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Picture: 123RF
Picture: 123RF

A law firm wants almost R4m from a financial services company after providing legal services for municipal debt collection. It applied to the Johannesburg high court to claim this amount, but, on Tuesday, the court ordered the dispute should go to trial because there were disputes of facts only resolvable with trial procedures.

In 2018, Mincap, a Johannesburg financial services company, signed an agreement with law firm Poswa Incorporated to collect debts for the Buffalo City Metropolitan Municipality.

Poswa was tasked with drafting the relevant legal notices and summonses and institute necessary legal proceedings in court. By the time the agreement with Mincap was terminated, Poswa had prepared and issued 1,000 letters and summonses to debtors.

Debt collected by Poswa was put into a trust account managed by Mincap, which would then pay the municipality. Mincap had to provide Poswa with a report of all the payments into and out of the trust account. Poswa was paid by issuing invoices to Mincap.

As acting judge Elmien du Plessis noted, Mincap “did pay some of the invoices but later defaulted” with “excuses” Poswa did not accept. After Poswa sent a letter of demand for payment, it cancelled the agreement with Mincap.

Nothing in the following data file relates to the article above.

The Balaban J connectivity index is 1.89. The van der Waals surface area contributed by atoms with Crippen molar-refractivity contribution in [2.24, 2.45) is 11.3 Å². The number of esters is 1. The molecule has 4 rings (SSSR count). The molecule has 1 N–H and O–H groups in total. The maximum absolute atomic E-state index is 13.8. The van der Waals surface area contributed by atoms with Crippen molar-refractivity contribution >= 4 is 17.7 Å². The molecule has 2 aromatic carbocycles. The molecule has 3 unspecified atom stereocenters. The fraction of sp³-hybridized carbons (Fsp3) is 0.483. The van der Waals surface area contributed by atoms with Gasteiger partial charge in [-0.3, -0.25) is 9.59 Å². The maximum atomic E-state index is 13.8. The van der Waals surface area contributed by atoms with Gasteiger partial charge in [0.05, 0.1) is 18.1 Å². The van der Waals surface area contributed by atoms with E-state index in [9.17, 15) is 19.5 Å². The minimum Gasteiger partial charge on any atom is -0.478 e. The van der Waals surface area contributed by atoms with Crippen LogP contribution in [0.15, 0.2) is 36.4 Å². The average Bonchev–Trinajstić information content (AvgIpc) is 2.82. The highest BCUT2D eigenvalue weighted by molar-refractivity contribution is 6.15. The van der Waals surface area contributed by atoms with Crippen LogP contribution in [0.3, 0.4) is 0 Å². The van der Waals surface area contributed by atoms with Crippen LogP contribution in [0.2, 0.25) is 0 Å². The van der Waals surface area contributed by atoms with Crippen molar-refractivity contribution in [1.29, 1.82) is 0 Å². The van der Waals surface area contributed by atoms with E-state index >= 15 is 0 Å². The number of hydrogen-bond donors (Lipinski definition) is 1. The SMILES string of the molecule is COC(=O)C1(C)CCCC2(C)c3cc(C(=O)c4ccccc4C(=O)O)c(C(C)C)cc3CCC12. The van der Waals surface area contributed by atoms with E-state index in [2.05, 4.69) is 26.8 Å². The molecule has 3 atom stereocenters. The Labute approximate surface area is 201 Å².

Poswa argued Mincap failed to pay after Poswa rendered its services properly, according to the signed agreement. Mincap, however, says Poswa overcharged and, in fact, had been double paid, worked on duplicate accounts and worked on accounts that were on hold. Mincap says Poswa should have known from which debt accounts to collect, because it had access to its system database.

Poswa denies all this, including the claim it had access to any database. Poswa also says it was not provided with relevant documentation to see what the municipality has paid Mincap for the debt collection services.

Mincap argued the matter should have been brought on trial procedure, not one that required the court to only consider affidavits (an application procedure). This is because there is a serious dispute of fact, which requires oral testimony involving witnesses and cross-examination. Mincap said while it did initially pay Poswa, it discovered alleged irregularities down the line and the conflict resulting in the court hearing.

Poswa persisted in its claim that it is owed about R4m for its work.

Du Plessis agreed with Mincap that the matter should be referred to trial.

The parties were ordered to place the matter before a trial court in the coming days. The legal costs would be determined at that time too.

moosat@businesslive.co.za

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